Wildlands & Woodlands Website

Highstead works to inspire curiosity and build knowledge about plants and wooded landscapes in order to enhance life, preserve nature, and advance sound stewardship practices.


Highstead Welcomes Fall Interns

We are pleased to welcome three conservation interns who will work with Highstead staff to support conservation activities locally and throughout New England. Their work includes helping to plan the upcoming RCP Network Gathering, creating GIS maps for the Hudson to Housatonic RCP and Northern AT Landscape Partnership, and researching the economic impact of land conservation, among other tasks. More information on their special projects will be shared later this fall.

Photo: Emma Borjigin-Wang (Harvard University), Isabel Holland (Colby College), and Rebecca Beilinson (Yale University).

A Walk Through Time: Long-term Forest and Landscape Change Presentation


Over 60 guests attended our "walk through time," two presentations exploring the ecological history of Redding and southern New England. In celebration of Redding's 250th year, Dr. Wyatt Oswald, research fellow at Harvard Forest and professor at Emerson College, presented paleoecological evidence of vegetation change and its relationship to climate and fire over the past 10,000 years. Ed Faison, senior ecologist at Highstead, walked us through the past 400 years, beginning with the presettlement landscape and how European settlement dramatically shaped the forests we see today.

Photo credit: USDA Forest Service Bulletin 96(1912)

Highstead and Harvard Forest Broaden Vision for New England Landscape

A new report produced by the Harvard Forest, Highstead, and authors from around New England was released on September 19. Wildlands and Woodlands, Farmlands and Communities reaffirms the goals of the Wildlands and Woodlands vision introduced in 2010, and presents an integrated vision of wildlands, managed woodlands, farmlands, and rural to urban communities supporting people and nature across New England.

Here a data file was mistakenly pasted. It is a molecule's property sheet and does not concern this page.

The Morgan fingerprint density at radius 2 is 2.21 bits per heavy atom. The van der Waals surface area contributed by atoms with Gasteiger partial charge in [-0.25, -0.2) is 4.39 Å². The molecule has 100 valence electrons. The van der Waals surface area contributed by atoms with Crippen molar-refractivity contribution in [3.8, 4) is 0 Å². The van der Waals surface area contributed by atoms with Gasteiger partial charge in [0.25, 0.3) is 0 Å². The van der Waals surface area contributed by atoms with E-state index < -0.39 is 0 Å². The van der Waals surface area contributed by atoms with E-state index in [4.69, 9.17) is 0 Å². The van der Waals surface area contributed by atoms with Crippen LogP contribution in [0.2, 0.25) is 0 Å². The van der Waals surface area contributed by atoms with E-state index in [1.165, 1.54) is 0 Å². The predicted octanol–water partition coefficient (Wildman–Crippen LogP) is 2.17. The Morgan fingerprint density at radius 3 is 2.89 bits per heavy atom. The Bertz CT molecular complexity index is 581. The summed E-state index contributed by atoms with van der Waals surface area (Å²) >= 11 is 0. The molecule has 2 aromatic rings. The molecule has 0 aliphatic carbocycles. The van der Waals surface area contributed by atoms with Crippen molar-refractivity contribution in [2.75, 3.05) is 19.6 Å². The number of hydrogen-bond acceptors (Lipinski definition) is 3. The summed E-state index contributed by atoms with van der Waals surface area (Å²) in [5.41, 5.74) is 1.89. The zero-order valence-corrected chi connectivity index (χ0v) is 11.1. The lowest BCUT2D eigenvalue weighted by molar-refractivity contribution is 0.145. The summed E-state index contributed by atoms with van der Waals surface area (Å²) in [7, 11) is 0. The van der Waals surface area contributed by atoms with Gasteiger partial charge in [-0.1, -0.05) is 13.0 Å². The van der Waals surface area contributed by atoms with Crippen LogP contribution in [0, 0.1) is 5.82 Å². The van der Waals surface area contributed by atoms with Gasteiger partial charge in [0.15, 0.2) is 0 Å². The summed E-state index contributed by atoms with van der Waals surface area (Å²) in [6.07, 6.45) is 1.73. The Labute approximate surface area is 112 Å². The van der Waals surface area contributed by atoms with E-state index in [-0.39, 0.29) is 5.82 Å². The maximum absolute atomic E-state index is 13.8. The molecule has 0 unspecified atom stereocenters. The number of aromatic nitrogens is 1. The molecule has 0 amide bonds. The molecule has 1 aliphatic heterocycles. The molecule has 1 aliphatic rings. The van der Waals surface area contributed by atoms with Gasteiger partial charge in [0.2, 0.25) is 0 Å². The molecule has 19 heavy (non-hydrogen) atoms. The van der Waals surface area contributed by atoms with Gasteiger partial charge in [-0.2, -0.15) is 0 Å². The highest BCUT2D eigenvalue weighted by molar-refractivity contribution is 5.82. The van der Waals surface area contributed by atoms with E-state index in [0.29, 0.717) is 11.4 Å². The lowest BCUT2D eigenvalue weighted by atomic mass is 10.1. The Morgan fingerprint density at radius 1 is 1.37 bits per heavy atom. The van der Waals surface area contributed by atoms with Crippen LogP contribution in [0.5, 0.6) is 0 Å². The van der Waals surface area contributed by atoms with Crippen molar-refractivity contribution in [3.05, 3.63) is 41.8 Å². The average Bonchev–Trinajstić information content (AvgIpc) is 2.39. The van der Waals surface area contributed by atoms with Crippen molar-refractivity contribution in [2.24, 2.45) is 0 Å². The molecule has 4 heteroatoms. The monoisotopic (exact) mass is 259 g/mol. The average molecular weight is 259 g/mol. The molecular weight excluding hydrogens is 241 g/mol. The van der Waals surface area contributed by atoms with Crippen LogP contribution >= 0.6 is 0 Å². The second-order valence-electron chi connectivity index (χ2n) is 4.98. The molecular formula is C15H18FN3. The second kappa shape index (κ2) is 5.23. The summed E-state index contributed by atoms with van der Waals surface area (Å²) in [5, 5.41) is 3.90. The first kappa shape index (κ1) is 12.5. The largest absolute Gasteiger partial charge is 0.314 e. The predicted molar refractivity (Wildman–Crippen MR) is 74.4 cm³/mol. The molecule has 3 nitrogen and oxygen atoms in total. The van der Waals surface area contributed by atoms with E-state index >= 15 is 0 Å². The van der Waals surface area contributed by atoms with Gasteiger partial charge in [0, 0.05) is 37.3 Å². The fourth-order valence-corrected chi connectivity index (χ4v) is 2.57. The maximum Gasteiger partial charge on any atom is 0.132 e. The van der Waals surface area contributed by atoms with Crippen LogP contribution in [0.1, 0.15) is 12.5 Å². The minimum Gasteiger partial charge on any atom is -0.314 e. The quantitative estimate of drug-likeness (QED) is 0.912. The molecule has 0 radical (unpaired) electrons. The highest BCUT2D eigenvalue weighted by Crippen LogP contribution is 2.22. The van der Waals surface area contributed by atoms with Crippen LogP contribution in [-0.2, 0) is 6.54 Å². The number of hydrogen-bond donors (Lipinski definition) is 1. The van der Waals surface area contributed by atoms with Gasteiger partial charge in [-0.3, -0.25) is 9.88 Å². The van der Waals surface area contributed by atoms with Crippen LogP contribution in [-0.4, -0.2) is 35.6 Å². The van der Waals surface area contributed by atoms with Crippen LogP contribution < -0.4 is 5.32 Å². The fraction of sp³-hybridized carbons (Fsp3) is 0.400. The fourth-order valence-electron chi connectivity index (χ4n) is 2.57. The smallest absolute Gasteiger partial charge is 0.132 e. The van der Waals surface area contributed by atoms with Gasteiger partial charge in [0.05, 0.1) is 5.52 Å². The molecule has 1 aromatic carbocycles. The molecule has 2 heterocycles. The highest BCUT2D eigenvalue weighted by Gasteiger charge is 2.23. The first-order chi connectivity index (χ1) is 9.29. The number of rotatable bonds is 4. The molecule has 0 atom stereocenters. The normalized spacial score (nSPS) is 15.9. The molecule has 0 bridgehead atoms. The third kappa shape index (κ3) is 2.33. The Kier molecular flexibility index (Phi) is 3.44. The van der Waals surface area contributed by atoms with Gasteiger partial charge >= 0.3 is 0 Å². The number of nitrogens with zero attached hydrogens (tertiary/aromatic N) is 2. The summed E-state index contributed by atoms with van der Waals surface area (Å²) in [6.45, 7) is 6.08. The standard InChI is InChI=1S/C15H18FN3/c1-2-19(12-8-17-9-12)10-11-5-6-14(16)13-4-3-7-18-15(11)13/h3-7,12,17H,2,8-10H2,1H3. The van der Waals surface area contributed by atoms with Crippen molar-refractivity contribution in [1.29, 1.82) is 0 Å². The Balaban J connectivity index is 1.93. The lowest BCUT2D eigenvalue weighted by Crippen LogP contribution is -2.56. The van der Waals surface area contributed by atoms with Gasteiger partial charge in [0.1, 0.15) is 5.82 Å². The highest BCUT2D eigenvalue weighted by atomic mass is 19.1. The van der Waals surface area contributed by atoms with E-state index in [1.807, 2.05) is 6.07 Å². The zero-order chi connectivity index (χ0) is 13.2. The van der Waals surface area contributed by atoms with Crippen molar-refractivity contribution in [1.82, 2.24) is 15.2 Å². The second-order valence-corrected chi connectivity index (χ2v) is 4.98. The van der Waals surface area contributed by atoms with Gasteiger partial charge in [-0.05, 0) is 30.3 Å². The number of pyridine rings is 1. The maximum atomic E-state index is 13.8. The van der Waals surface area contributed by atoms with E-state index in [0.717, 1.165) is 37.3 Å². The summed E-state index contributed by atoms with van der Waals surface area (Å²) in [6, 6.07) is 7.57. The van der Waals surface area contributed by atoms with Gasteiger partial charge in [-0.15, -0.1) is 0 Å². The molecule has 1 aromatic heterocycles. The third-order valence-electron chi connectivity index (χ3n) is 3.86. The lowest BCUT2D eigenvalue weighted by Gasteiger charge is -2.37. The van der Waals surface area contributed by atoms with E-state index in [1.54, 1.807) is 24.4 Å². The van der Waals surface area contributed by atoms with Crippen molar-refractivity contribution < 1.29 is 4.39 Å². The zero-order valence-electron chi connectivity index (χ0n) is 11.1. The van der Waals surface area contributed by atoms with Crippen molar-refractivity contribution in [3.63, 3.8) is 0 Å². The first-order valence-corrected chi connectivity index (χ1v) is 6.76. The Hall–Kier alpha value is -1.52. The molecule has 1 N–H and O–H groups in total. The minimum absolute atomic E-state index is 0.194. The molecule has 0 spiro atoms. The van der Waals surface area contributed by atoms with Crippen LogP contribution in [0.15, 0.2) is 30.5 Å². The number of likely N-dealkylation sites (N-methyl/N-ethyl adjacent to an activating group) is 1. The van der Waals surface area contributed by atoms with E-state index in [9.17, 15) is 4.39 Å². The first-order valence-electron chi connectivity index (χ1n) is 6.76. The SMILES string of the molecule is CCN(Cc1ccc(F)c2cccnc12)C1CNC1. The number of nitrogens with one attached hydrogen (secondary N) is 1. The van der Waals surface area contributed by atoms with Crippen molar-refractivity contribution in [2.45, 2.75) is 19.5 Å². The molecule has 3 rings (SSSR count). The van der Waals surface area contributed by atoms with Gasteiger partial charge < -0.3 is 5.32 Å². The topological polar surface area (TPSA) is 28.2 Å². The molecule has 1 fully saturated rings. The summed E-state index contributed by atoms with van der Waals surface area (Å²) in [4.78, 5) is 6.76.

Learn more and download the report here.

Don't miss the 2017 Wildlands and Woodlands video!

 

Highstead Hosts Fall Art Exhibit


Highstead hosted an opening reception for the 20th annual Fall Art Exhibit Sunday, September 17. This year’s show is titled The Flora and Fauna of Highstead, featuring works rendered by the Greater New York Chapter of the Guild of Natural Science Illustrators.

During the opening, the artists in attendance described their pieces and the significance behind their designs.

This lively collection showcasing plants and wildlife native to the Highstead landscape will be on display through October 27. Visitors are invited to view the show Monday through Friday from 9 a.m. to 4 p.m. .

 

Highstead’s Summer 2017 Newsletter

The charismatic Wood Thrush provides the connecting thread between the initiatives highlighted in Highstead’s Summer 2017 Newsletter. Alongside remarks on the Wood Thrush, read about the forthcoming release of the report Wildlands and Woodlands, Farmlands and Communities: Broadening the Vision for New England, an update to the 2010 Wildlands and Woodlands vision. Also read about the strategic conservation map guiding collaborative efforts of the Fairfield County Regional Conservation Partnership, and Highstead’s model of research-based forest conservation and stewardship on display throughout our interpretive trails. View a digital copy here.

    To request a copy, send a note to jcologgi@highstead.net.    

2017 RCP Network Gathering - Thursday, November 16



Join over 200 conservation professionals to explore new frontiers of collaboration at this year’s RCP Network Gathering on Thursday, November 16, 2017, at the Crowne Plaza Hotel in Nashua, NH.

This annual day-long conference offers a venue to share your land conservation experiences, workshops to learn about the innovative practices of conservation collaborators, panel discussions highlighting success stories, and new networking opportunities.

Click here for information about RCPs, the RCP Network, and the RCP Network Gathering.